Thursday, 10 March 2016

Adapting to post-imperial life: hard for Austria. Just as hard for Britain.

Its always a joy to make a new friendship. I particularly enjoyed meeting a new Austrian colleague the other day. In conversations covering a wide range of subjects  work, naturally, but much else besides – he struck me by his intelligence, culture and thoughtfulness. Among other matters, on Austria itself.

The country entered the century as the dominant partner in the dual monarchy of Austria-Hungary. That monarchy, or rather Empire, ceased to exist after the First World War, where it made the mistake of fighting on the wrong side. That’s not wrong in any moral sense, simply wrong in the sense that it was the side that lost.

Now many years ago my wife and I visited Hungary, and we were struck by the liveliness of resentment over the loss of territory that component of the Empire suffered after the war. To give some of the peoples within the old borders of Hungary their own countries, Hungary was deprived of 72% of its territory; because borders are never neat, 31% of ethnic Hungarians found themselves outside Hungary – a total of 3.3 million people, in such countries as Czechoslovakia or Romania. 80 years on, there was still considerable bitterness on the subject.

So it was interesting talking about Austria. In 1914, at the outbreak of war, the Empire covered a population of 52.8 million. After the post-war settlements, the newly separate nation of Austria had just 6.5 million. In other words, it had lost seven out of eight people over which it had previous ruled.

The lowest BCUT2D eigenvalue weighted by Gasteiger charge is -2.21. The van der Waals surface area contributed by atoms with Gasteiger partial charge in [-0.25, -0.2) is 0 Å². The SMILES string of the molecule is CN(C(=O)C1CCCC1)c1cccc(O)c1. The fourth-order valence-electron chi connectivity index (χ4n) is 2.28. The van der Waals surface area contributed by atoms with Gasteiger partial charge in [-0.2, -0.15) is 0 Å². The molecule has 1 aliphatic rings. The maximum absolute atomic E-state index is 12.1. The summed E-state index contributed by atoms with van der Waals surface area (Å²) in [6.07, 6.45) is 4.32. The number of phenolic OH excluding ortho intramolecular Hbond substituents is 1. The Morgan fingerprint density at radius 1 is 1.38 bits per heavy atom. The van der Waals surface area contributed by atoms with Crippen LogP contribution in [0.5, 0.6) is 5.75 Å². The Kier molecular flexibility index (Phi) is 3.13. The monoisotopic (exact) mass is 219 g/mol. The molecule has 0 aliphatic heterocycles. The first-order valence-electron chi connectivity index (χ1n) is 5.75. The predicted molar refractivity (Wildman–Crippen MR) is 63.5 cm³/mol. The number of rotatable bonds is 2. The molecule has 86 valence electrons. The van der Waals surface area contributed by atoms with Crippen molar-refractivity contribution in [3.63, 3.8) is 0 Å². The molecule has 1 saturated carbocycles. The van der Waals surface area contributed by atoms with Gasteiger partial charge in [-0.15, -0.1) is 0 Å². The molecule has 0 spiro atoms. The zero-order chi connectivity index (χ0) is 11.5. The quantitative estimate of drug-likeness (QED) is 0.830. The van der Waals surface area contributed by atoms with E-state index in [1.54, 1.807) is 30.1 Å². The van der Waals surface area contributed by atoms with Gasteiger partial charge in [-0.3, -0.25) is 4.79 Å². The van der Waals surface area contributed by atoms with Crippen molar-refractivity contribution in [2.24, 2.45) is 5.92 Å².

The new dispensation required some radical mindset adjustments. The view an Austrian might have had of the nation’s place in the world no longer corresponded to reality. To take just one obvious change, the old Empire had been a major naval power, but modern Austria is landlocked. Above all, though, Austria no longer had an imperial role.

An Austrian fleet? Not a sight we’d see any more...
Austro-Hungarian WW1 warships at Pola, today in Croatia
Indeed, it was one of the smaller countries of Europe.

If Hungary had such difficulty adapting to these changes that it was still struggling with them eight decades on, one can imagine that the re-examination Austrians had to undergo would have left them deeply perturbed and confused. There were serious internal conflicts within Austria between the wars, leading to the emergence of extremist movements, and preparing the ground for the eventual Nazi annexation.

All this reminded me of a statement the late left-wing Labour MP Tony Benn once made: “the last colony of the British Empire will be England.”

We too in Britain had to come to terms with a post-imperial life. It hasn’t always been easy. Nor is the process complete: the Iraq War showed a continuing desire to pursue a far bigger role on the world stage than Britain’s real power justifies. At least Austria has reconciled to its position as a prosperous but small European state. That has made it a fully integrated member of the European Union.

With a referendum on EU membership due on 23 June, that’s not an adjustment that Britain has fully made yet.

No comments: